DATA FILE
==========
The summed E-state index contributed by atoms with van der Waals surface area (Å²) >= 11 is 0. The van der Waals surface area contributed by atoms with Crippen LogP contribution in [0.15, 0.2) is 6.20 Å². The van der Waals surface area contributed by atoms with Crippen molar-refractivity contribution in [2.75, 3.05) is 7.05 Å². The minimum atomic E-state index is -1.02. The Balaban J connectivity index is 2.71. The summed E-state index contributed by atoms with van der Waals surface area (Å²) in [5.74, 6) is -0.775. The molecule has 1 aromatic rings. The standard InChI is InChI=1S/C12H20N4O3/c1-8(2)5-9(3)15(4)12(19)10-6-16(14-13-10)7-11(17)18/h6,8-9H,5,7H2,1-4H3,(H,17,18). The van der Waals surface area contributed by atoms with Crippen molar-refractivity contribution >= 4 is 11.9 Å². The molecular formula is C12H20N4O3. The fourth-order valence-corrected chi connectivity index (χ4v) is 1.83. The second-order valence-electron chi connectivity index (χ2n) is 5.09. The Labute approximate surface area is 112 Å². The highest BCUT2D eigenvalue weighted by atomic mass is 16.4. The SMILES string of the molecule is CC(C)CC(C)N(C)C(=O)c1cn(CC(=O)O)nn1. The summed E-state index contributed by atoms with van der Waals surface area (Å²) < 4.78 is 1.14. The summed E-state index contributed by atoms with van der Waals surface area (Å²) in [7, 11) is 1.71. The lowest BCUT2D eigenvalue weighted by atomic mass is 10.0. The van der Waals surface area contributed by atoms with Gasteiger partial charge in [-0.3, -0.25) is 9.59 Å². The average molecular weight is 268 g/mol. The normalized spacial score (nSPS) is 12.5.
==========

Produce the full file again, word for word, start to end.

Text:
The summed E-state index contributed by atoms with van der Waals surface area (Å²) >= 11 is 0. The van der Waals surface area contributed by atoms with Crippen LogP contribution in [0.15, 0.2) is 6.20 Å². The van der Waals surface area contributed by atoms with Crippen molar-refractivity contribution in [2.75, 3.05) is 7.05 Å². The minimum atomic E-state index is -1.02. The Balaban J connectivity index is 2.71. The summed E-state index contributed by atoms with van der Waals surface area (Å²) in [5.74, 6) is -0.775. The molecule has 1 aromatic rings. The standard InChI is InChI=1S/C12H20N4O3/c1-8(2)5-9(3)15(4)12(19)10-6-16(14-13-10)7-11(17)18/h6,8-9H,5,7H2,1-4H3,(H,17,18). The van der Waals surface area contributed by atoms with Crippen molar-refractivity contribution >= 4 is 11.9 Å². The molecular formula is C12H20N4O3. The fourth-order valence-corrected chi connectivity index (χ4v) is 1.83. The second-order valence-electron chi connectivity index (χ2n) is 5.09. The Labute approximate surface area is 112 Å². The highest BCUT2D eigenvalue weighted by atomic mass is 16.4. The SMILES string of the molecule is CC(C)CC(C)N(C)C(=O)c1cn(CC(=O)O)nn1. The summed E-state index contributed by atoms with van der Waals surface area (Å²) < 4.78 is 1.14. The summed E-state index contributed by atoms with van der Waals surface area (Å²) in [7, 11) is 1.71. The lowest BCUT2D eigenvalue weighted by atomic mass is 10.0. The van der Waals surface area contributed by atoms with Gasteiger partial charge in [-0.3, -0.25) is 9.59 Å². The average molecular weight is 268 g/mol. The normalized spacial score (nSPS) is 12.5.